Project 3: Novel solutions for fluorescence microscopy in scattering media 

Professor Brasselet collaborated with Professor Christian Soeller, who uses super-resolution tools for biological imaging, and Dr Jacopo Bertolotti, a specialist in imaging methods in scattering media such as biological tissue (where light encounters nanoscale refractive-index inhomogeneities and so “scatters”, making it hard to obtain a clear image). Together, the three developed a new set-up to image fluorescent objects placed behind a scattering medium, using a standard epi-wide field microscope. 

While both of the first two projects were outlined in our original application, we had not anticipated this third one on scattering media. This came about largely through casual conversations which brought together two of my colleagues and resulted in a manuscript which has significant implications for super-resolution microscopy, which is a major field of research in Exeter, and in other areas of optics.

All three projects will be of enduring benefit to Exeter’s Biophysics Research Group and collaborators throughout the University and beyond.

In addition to this hands-on research, Professor Brasselet interacted widely with our own undergraduates to whom she gave a series of introductory lectures on biomedical optics; graduate students to whom she gave a series of seminars; and with new staff appointed to the Living Systems Institute, researching and teaching at the interface between physical and biomedical science. These activities will have a formative influence on our future teaching plans. During the year, Professor Brasselet also promoted the research being undertaken at Exeter with presentations at the University of Cardiff; the Institut Curie, Paris; Université Paris Sud; and a plenary conference at the Physics French Society Meeting.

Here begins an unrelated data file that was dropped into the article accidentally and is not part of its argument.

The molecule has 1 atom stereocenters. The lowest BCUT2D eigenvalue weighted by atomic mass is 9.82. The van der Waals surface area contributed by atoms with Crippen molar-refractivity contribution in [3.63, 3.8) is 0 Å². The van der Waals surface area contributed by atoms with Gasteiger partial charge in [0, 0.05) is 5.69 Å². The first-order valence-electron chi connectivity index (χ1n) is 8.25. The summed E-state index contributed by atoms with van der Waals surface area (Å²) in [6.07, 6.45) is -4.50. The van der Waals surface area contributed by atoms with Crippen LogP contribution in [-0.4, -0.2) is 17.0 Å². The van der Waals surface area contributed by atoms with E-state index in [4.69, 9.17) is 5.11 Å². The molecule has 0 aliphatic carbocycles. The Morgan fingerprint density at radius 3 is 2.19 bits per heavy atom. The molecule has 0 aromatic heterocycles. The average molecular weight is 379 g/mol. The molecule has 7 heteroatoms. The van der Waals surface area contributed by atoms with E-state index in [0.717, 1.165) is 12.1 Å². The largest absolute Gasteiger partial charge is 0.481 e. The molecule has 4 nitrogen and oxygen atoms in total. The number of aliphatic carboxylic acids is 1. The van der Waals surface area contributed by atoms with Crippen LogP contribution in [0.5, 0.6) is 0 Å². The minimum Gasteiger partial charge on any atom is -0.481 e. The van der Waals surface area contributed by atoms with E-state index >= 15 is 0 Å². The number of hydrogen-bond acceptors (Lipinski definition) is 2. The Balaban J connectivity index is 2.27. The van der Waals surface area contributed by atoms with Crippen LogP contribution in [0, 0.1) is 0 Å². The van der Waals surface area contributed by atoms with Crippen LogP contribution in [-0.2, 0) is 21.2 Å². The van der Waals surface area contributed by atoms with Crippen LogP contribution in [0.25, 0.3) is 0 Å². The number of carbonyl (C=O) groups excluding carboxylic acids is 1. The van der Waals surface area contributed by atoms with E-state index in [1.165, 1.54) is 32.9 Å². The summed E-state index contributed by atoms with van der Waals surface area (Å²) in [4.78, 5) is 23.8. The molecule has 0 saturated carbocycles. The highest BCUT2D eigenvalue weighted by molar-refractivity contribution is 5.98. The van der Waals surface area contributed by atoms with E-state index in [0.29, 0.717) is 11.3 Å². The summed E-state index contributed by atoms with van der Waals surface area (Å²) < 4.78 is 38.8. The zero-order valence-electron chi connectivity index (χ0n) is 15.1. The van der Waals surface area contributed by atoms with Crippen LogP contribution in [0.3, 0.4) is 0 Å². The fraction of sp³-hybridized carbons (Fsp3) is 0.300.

Professor Brasselet’s visit leaves the Physics Department at Exeter a legacy of novel tools for biophysical research. Together, members of the Biophysics Research Group and Professor Brasselet have discussed many new problems, which we hope will form the bases of continuing collaborations.

Publications in preparation:

  • M. Hofer, C. Soeller, S. Brasselet, J. Bertolotti. Speckle correlations enable fluorescence imaging behind scattering media in wide-field epi microscopy.
  • S. Brasselet, E. Green, J. Mansfield, P. Winlove. Molecular order in elastin probed by polarized 2-photon fluorescence microscopy.
  • S. Brasselet, J Mansfield, P Winlove. Polarisation second harmonic microscopy as a probe of micromechanics.

Professor Sophie Brasselet
Aix Marseille Université

Professor Peter Winlove
University of Exeter